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To tell brother mum upset with him?

(18 Posts)
Kissingk1979 Fri 16-Nov-12 15:15:54

My Mum has just told me she is really sad as my brother (who is in his mid-30s) has not been to visit her and my Dad once this year. They both live in the UK (about 100 miles apart) and my parents have made the effort to go and visit my brother a few times during the course of the year.

My brother and his wife have had a busy year as he has changed jobs, they bought a new house earlier in the year and have been on a big holiday. However, I still agree with Mum that it's bad form they haven't been down to see my parents even once in 2012.

My Mum is really not assertive and unlikely to tell my brother how she feels herself.

Our family all get on, there are no feuds or failings out and my parents really like my brother's wife, so I don't think they are avoiding them - I think it's sheer laziness and thoughtlessness on my brother's part.

Should I tell my brother to go and visit my parents, or should I stay out of it?

Kissingk1979 Fri 16-Nov-12 15:17:39

*fallings out not failings out

Floralnomad Fri 16-Nov-12 15:17:54

Stay out of it , why can't your mother just invite them down for a weekend .

whizmum Fri 16-Nov-12 15:18:11

Have they invited him? It may not occur to him otherwise.......... especially if they have been to see him quite a bit!

Kissingk1979 Fri 16-Nov-12 15:21:39

I think that's perhaps part of the problem - my Mum dorsn't really invite us kids (we are all now adults) to visit she just waits for us to announce we will be visiting. She is the opposite of a pushy mum! I love seeing my Mum so I don't need any encouragement to go and visit myself but maybe she should be more pushy with my brother

SugaricePlumFairy Fri 16-Nov-12 15:22:35

I wouldn't but that's me.

I have a younger sister who likes to interfere and tell me I don't see enough of our Mother. I have my reasons for that and resent my Sister's attitude, I tell her to mind her own business.

Do they speak often via the phone or email?

Floralnomad Fri 16-Nov-12 15:23:53

My Inlaws are like that , they expect people to just go to them and then moan when no one does . I think it's a generational thing . However I'd still stay out of it .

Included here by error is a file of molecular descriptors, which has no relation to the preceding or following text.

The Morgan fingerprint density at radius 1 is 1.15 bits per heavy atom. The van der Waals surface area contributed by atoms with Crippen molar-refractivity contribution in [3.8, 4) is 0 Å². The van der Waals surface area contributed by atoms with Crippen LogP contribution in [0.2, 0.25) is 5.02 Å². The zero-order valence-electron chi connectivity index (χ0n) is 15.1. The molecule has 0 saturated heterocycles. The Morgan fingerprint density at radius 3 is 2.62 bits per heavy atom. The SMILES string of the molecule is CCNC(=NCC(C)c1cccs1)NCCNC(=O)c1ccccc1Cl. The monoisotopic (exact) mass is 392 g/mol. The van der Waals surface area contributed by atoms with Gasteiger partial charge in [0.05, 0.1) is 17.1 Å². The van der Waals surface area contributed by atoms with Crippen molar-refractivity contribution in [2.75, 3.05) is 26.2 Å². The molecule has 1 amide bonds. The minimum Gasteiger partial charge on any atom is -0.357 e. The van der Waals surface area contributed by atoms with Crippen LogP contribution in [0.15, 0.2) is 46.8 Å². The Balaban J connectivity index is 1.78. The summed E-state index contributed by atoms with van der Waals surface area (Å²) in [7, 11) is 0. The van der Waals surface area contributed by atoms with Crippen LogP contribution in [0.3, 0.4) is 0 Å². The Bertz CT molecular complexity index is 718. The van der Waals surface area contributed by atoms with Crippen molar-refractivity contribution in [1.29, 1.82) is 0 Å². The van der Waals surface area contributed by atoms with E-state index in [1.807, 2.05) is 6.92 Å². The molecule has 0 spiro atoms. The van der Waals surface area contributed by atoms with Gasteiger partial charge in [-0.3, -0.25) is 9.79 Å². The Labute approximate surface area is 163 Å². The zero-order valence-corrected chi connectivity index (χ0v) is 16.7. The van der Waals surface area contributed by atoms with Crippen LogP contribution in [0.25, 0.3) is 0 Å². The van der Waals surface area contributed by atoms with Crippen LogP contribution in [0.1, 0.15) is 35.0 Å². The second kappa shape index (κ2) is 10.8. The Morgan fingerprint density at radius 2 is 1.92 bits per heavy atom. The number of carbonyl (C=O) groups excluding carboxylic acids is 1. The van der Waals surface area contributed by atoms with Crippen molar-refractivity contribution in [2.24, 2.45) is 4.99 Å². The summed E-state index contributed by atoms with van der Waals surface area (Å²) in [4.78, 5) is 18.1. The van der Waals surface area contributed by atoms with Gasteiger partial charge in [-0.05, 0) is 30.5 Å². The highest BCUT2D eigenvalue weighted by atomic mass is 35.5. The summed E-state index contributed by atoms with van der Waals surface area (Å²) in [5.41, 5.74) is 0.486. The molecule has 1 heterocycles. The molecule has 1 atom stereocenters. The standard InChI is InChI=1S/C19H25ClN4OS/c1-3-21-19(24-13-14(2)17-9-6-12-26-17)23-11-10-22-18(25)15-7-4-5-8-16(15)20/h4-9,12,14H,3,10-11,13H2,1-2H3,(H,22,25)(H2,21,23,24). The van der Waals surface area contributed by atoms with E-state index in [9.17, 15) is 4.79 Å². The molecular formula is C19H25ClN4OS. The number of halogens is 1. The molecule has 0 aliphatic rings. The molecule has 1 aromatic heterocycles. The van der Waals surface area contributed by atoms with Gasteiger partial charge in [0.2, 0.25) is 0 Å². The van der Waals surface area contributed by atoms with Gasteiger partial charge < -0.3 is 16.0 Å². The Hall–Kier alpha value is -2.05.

HullyEastergully Fri 16-Nov-12 15:24:52

I'd tell him.

But then in my family we all phone each other up and tell each other stuff.

NatashaBee Fri 16-Nov-12 15:25:52

Message withdrawn at poster's request.

Kissingk1979 Fri 16-Nov-12 15:33:25

Yeah they speak on the phone and email, but mum always has to send a few emails or phone as few times before she gets a response. I think my brother is just rubbish at stuff like that. I haven't seen him since August and we live in the same city.

WaitingForMe Fri 16-Nov-12 15:33:28

Stay out of it and I'd say that even if your brother was in the wrong. If your mum wants to see them at her house she should invite them.

My MIL gets upset over things like this and complains to SIL. We've made it clear that we do not feel guilty for being too busy to sit and guess what they want from us. We regularly make plans and invite them to stuff, if they want something different then they can ask directly.

ihavenofuckingclue Fri 16-Nov-12 15:38:02

Stay out of it. You mum is an adult, if she choose to not say something and/or invite them, that is up to her.

Kissingk1979 Fri 16-Nov-12 15:38:02

But my brother never invites my parents to visit him either, so they only see each other if my mum asks if they can come up and visit my brother, which normally involves my parents taking my brother and his wife out for dinner to a nice restaurant. I think my brother should return the favour from time to time

ihavenofuckingclue Fri 16-Nov-12 15:43:06

But that's not your decision to make. You mum nerd to deal with this herself.
Its not upto you to tell your dbro how he should act.

GrimAndHumourless Fri 16-Nov-12 15:47:02

Yeah, leave it

Not your problem. Your mum needs to be proactive in issuing invites, not moaning to you, terribly PA. Your db and his wife are obviously happy with current arrangements.

Beak out, easier said than done

crazyhatlady Fri 16-Nov-12 16:09:34

I would pull him up on it. I used to have to do this with my brother, he wouldn't contact my mum for months on end even though he only lived 10 minutes away.
Funnily enough now that he has 2 kids under 3 he's all over her like a rash, only when he wants babysitting though. She's well aware of this and i'm sure it hurts her. As the mother of a son i know it would severely piss me off if he behaved like that when he grows up.

wineandroses Fri 16-Nov-12 16:16:36

If there is no family history that would give him a good reason to avoid your parents, then I would tell him how your mum is feeling. If you are diplomatic, it shouldn't cause a row or any resentment, you are simply telling him that mum misses him and would appreciate him making contact/visiting etc without her having to initiate. I certainly wouldn't object to a sibling telling me such a thing - we talk about family things like that without anyone taking offence.

Frootloopz Fri 16-Nov-12 16:41:02

Message withdrawn at poster's request.

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